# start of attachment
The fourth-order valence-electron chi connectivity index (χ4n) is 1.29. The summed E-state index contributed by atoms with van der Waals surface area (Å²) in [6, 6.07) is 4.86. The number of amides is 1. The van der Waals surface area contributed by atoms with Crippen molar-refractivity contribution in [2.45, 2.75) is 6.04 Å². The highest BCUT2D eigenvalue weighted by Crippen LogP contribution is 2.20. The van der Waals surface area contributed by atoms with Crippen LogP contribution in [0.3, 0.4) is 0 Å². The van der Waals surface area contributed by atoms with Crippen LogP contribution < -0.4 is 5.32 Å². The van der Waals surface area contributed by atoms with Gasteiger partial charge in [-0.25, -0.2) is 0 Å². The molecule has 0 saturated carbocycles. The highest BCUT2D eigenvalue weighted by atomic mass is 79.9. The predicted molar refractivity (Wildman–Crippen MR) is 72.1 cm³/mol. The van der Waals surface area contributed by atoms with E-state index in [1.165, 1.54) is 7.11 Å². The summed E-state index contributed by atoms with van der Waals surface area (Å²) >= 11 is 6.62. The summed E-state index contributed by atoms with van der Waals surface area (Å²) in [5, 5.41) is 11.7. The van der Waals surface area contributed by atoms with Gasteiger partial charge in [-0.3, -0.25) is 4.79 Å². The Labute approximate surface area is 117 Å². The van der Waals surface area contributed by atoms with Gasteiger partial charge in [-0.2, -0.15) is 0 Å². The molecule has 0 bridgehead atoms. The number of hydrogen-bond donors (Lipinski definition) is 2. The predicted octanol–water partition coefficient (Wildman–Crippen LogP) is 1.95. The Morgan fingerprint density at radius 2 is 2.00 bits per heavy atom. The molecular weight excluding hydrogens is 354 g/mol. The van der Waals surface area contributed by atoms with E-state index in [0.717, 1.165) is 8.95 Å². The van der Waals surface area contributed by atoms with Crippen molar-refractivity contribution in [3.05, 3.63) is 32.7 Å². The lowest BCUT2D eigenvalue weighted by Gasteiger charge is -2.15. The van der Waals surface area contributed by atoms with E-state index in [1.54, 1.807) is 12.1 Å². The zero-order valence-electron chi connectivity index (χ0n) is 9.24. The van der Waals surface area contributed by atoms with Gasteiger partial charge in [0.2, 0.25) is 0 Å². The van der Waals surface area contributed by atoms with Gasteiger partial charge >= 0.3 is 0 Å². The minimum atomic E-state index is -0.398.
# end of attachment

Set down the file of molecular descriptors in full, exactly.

The fourth-order valence-electron chi connectivity index (χ4n) is 1.29. The summed E-state index contributed by atoms with van der Waals surface area (Å²) in [6, 6.07) is 4.86. The number of amides is 1. The van der Waals surface area contributed by atoms with Crippen molar-refractivity contribution in [2.45, 2.75) is 6.04 Å². The highest BCUT2D eigenvalue weighted by Crippen LogP contribution is 2.20. The van der Waals surface area contributed by atoms with Crippen LogP contribution in [0.3, 0.4) is 0 Å². The van der Waals surface area contributed by atoms with Crippen LogP contribution < -0.4 is 5.32 Å². The van der Waals surface area contributed by atoms with Gasteiger partial charge in [-0.25, -0.2) is 0 Å². The molecule has 0 saturated carbocycles. The highest BCUT2D eigenvalue weighted by atomic mass is 79.9. The predicted molar refractivity (Wildman–Crippen MR) is 72.1 cm³/mol. The van der Waals surface area contributed by atoms with E-state index in [1.165, 1.54) is 7.11 Å². The summed E-state index contributed by atoms with van der Waals surface area (Å²) >= 11 is 6.62. The summed E-state index contributed by atoms with van der Waals surface area (Å²) in [5, 5.41) is 11.7. The van der Waals surface area contributed by atoms with Gasteiger partial charge in [-0.3, -0.25) is 4.79 Å². The Labute approximate surface area is 117 Å². The van der Waals surface area contributed by atoms with Gasteiger partial charge in [-0.2, -0.15) is 0 Å². The molecule has 0 bridgehead atoms. The number of hydrogen-bond donors (Lipinski definition) is 2. The predicted octanol–water partition coefficient (Wildman–Crippen LogP) is 1.95. The Morgan fingerprint density at radius 2 is 2.00 bits per heavy atom. The molecular weight excluding hydrogens is 354 g/mol. The van der Waals surface area contributed by atoms with E-state index in [0.717, 1.165) is 8.95 Å². The van der Waals surface area contributed by atoms with Crippen molar-refractivity contribution in [3.05, 3.63) is 32.7 Å². The lowest BCUT2D eigenvalue weighted by Gasteiger charge is -2.15. The van der Waals surface area contributed by atoms with E-state index in [1.54, 1.807) is 12.1 Å². The zero-order valence-electron chi connectivity index (χ0n) is 9.24. The van der Waals surface area contributed by atoms with Gasteiger partial charge in [0.2, 0.25) is 0 Å². The van der Waals surface area contributed by atoms with Gasteiger partial charge >= 0.3 is 0 Å². The minimum atomic E-state index is -0.398.